As the crude oil prices start their second month under the $40 a barrel barrier, the large-scale effects of low oil prices are starting to become apparent. Chesapeake Energy, the second-largest gas producer in the US, and Saipem, the Italian oil services company, took well-covered large hits in the stock markets yesterday and today – Chesapeake’s stock is now down 51% over the last month and Saipem’s is down 48%. Chesapeake had to dismiss rumours that it hired Kirkland & Ellis to restructure its debt while Bernstein advised investors to stay away from Saipem’s planned capital raise, according to Les Echos.
We may thus be entering a new phase in the ‘deep pocket’ war that the oil market has become over the last few months. The cash reserves that oil companies had put aside for ‘tough times’ are running empty, and the cracks we are witnessing today are probably only the first ones in line.
The risk of contagion is indeed not negligible. As rightly pointed out in this article from Reuters, Chesapeake is legally bound to oil infrastructure providers, for instance pipelines, through significant (several billion dollars a year) long-term contracts. No surprise then to note that Williams Companies’ share price was also down 35% for the today (9th February) and almost 50% down over the past 30 days.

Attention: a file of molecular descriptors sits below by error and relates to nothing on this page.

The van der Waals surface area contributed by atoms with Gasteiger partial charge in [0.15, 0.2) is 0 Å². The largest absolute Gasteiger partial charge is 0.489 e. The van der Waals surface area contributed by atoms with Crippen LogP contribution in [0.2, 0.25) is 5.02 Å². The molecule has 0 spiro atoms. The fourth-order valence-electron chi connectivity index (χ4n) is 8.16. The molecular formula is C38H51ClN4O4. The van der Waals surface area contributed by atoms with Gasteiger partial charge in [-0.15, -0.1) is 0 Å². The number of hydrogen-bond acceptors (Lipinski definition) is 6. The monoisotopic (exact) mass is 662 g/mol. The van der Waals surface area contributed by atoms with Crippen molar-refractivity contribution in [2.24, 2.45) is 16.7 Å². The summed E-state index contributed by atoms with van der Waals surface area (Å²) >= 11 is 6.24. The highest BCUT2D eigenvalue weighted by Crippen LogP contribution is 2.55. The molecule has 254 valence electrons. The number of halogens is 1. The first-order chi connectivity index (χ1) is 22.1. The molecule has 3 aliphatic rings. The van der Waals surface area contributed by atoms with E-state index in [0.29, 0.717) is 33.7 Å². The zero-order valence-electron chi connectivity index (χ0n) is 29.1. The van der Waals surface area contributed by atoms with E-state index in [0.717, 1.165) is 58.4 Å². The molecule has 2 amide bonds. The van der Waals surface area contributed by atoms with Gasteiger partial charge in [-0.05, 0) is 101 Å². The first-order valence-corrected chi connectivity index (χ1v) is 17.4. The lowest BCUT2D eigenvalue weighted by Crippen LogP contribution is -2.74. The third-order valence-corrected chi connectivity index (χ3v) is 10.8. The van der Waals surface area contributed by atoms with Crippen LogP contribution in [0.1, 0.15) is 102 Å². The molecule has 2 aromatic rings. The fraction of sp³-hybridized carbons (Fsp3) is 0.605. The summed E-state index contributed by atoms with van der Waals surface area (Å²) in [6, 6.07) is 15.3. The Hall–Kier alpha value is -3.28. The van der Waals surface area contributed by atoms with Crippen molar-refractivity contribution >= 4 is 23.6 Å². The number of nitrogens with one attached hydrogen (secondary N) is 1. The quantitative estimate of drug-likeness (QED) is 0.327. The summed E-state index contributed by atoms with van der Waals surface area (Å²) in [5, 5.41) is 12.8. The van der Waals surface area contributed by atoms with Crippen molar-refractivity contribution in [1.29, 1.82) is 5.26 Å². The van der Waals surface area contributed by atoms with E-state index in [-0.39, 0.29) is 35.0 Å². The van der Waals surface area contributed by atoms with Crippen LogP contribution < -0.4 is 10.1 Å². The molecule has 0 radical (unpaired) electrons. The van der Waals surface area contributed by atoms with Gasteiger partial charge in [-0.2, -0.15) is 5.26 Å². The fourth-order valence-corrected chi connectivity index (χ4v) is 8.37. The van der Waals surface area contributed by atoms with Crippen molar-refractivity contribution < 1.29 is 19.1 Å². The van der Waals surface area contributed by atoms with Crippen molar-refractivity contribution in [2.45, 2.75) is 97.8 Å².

So why not a pure write-off? First, these companies can rely on a cushion of tangible and partly re-deployable assets. Since the start of the year, companies in the industry – including Saudi Aramco – have been said to consider either raising capital (including through an IPO in the case of Aramco) or selling assets – both methods have equivalent impacts on net debt. The latter is a short-term solution that Chesapeake could well be tempted to consider. Second, the evolution of the share price is also a proxy for the expected evolution of the oil price in the future: shall the share of unprofitable US production sources remain high in the long term, the investors will lose faith in the potential recovery of the market and may decide to further turn their back on O&G stocks.
Update (10/02): This very interesting piece of analysis from Wood Mackenzie confirms the $30 a barrel environment leads a very large share of oil fields to be run at a loss.